Understanding Sleep Apnea in Children

As your understanding of sleep apnea grows, you may wonder whether you should concentrate on children or adults. It may appear that everyone, regardless of age, has the same symptoms. However, children frequently exhibit symptoms that are remarkably different from those of adults. This makes detecting a problem more difficult.

What are Causes of Sleep Apnea in Children?

When we sleep, our muscles, including those in our throat, relax automatically. They may over-relax in some cases, resulting in airway collapsing and difficulty breathing. This is true not only for adults, but also for children.

Increase in tonsil size contribute to airway obstruction while sleeping. Other factors that can increase a child’s risk include:

  • overweight or obesity
  • cerebral palsy
  • down syndrome
  • health issues with the mouth and throat region
  • family history

What Signs are Most Common in Children with Sleep Apnea?

Unfortunately, when children stop breathing, their oxygen levels drop, while carbon dioxide levels rise. The brain then wakes them up and reminds them to breathe. Most of the time, this occurs unexpectedly, and they return to sleep without realizing they’ve awoken.

In the case of sleep apnea, this can continue throughout the night. As a result, children who suffer from it do not get enough sleep.

Each child is unique and will exhibit different symptoms. The following are the most common symptoms associated with sleep apnea to help you identify them:

  • snoring, frequently accompanied by gasps, silences, or mumbles
  • breathing heavily
  • night terrors
  • sleepwalking
  • sleeping in uncommon postures
  • wetting the bed while sleeping
  • behavior problems
  • difficulty focusing
  • growth issues
  • grinding of the teeth
  • breathing through the mouth

When a child struggles to stay awake, it is an indication that they have sleep apnea. Even if they are difficult to wake up in the morning, this is another sign. Furthermore, if your child suffers from sleep apnea, you may notice that they are more hyperactive than usual. If this is the case, their doctor will almost certainly diagnose them with ADD/ADHD. If treatment fails, sleep apnea is the most likely cause.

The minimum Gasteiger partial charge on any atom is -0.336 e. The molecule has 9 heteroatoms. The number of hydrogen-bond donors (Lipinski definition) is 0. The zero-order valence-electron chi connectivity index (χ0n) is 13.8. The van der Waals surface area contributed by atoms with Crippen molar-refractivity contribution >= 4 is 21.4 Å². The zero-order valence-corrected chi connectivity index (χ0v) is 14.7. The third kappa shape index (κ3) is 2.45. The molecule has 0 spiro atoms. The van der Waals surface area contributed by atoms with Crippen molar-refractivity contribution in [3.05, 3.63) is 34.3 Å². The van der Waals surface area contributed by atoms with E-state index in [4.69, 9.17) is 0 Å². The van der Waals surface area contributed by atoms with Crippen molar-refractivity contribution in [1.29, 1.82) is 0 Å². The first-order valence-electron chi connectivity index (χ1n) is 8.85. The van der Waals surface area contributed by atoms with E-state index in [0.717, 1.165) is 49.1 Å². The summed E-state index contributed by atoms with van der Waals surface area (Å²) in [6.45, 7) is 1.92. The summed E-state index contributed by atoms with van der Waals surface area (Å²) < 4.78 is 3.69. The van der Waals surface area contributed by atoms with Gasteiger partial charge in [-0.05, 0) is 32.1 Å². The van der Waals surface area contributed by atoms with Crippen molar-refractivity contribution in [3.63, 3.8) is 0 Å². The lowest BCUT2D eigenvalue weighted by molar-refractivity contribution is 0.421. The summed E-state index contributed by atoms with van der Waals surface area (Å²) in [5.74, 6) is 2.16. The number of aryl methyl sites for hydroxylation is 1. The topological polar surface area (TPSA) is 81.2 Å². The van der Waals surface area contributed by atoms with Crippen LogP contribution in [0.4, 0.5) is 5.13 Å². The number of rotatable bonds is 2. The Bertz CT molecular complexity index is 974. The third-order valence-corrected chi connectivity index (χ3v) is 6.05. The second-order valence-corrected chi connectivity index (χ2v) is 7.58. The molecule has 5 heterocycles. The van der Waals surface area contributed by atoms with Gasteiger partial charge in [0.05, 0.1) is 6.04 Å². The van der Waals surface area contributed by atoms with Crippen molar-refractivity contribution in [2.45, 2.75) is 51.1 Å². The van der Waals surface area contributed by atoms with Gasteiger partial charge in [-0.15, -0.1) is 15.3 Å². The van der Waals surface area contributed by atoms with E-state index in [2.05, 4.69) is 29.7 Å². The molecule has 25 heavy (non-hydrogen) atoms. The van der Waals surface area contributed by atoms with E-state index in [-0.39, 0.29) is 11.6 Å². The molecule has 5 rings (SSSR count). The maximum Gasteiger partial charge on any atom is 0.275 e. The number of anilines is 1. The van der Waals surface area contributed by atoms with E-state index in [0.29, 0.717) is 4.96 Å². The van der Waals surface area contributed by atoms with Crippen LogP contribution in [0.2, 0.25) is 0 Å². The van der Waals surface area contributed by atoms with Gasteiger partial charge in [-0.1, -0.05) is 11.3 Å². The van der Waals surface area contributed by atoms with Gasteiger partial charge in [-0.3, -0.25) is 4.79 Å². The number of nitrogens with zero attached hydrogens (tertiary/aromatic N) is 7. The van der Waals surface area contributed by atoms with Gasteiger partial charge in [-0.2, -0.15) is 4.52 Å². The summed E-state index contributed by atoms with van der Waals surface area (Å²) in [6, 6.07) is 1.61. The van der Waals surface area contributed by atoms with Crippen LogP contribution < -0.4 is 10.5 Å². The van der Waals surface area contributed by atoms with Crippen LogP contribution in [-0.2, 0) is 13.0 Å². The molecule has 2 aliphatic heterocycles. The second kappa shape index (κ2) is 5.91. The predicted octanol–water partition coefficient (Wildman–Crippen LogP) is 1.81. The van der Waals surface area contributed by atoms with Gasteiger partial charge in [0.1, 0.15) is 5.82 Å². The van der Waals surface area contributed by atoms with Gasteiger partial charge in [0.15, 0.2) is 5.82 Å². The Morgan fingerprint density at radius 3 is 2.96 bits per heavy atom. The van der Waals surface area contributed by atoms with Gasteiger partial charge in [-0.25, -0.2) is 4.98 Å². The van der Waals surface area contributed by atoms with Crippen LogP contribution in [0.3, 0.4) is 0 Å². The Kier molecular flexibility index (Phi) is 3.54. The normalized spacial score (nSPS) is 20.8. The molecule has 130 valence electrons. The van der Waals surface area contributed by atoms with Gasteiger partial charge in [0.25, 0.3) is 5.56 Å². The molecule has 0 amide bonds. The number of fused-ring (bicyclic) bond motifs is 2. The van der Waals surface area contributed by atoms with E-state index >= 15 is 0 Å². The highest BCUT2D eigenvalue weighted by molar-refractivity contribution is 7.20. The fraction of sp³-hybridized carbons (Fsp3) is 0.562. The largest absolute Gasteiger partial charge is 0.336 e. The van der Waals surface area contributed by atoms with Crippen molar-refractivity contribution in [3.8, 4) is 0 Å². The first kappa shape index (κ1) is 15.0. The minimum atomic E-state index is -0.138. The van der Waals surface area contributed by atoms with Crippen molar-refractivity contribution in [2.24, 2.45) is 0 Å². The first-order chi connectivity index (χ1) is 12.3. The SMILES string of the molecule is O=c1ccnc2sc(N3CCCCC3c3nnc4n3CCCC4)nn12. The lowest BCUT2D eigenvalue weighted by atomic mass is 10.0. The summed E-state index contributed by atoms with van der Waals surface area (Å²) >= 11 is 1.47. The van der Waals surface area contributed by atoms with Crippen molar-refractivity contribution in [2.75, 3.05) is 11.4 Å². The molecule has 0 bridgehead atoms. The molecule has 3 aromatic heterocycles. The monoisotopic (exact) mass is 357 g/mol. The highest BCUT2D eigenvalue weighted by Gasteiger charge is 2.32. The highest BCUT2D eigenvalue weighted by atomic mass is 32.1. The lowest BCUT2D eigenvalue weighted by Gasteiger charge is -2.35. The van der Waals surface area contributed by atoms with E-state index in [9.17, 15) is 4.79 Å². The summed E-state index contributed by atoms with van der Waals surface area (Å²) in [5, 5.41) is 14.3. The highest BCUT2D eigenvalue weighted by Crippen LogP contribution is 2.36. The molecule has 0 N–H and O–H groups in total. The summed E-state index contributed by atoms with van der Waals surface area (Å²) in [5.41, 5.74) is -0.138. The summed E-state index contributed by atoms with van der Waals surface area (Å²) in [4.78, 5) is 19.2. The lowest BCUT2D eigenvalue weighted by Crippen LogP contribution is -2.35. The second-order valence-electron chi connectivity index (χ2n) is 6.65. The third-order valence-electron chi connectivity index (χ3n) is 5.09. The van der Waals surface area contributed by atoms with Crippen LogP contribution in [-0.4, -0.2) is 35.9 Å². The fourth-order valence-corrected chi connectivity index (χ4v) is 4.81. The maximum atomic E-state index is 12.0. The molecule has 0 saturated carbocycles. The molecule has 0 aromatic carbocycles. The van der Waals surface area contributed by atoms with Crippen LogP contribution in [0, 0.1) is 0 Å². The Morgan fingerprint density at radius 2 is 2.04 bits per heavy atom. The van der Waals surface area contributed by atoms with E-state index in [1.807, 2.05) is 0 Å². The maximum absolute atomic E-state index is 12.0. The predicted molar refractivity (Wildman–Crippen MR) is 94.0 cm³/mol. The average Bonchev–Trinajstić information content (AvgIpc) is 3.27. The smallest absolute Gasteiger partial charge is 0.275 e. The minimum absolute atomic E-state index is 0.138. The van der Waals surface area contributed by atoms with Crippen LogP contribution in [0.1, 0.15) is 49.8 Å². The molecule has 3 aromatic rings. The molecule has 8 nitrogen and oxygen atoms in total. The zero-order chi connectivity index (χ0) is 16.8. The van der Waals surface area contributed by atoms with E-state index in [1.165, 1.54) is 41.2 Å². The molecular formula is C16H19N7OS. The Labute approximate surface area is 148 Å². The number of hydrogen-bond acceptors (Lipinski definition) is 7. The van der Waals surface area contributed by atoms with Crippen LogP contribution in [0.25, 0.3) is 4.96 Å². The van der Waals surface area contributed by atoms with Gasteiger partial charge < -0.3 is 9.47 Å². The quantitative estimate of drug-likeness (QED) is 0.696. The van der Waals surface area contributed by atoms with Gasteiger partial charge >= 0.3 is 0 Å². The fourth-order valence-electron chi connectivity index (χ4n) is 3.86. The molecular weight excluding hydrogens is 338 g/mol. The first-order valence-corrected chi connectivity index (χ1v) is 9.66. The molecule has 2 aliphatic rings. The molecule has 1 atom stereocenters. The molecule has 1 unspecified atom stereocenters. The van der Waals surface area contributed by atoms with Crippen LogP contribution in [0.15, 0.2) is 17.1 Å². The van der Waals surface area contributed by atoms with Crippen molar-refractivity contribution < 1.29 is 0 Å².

How Should You Treat Children with Sleep Apnea?

Thankfully, treatments for adults are also effective for children. Tonsillectomy, CPAP, or oral appliance therapy may be suggested. However, it is determined by the severity of the sleep apnea.

CPAPs are typically less expensive than oral devices. It may be challenging for children to wear and keep them on all night. An oral appliance, which is more comfortable to wear and can be tailored to a child’s mouth, may be a better solution. Your doctor will recommend the best treatment option for your child’s situation after discussing it with you.

Your child may also benefit from seeing an orthodontist. The specialist will recommend orthodontics to help your child breathe and sleep better at night. Orthodontics may address the alignment issues that are causing their breathing and sleeping difficulties throughout the night.

It is critical to understand how children differ from adults when it comes to sleep apnea. This will assist you in determining how to best treat them. Finally, keep an eye out for any other symptoms that are only seen in children.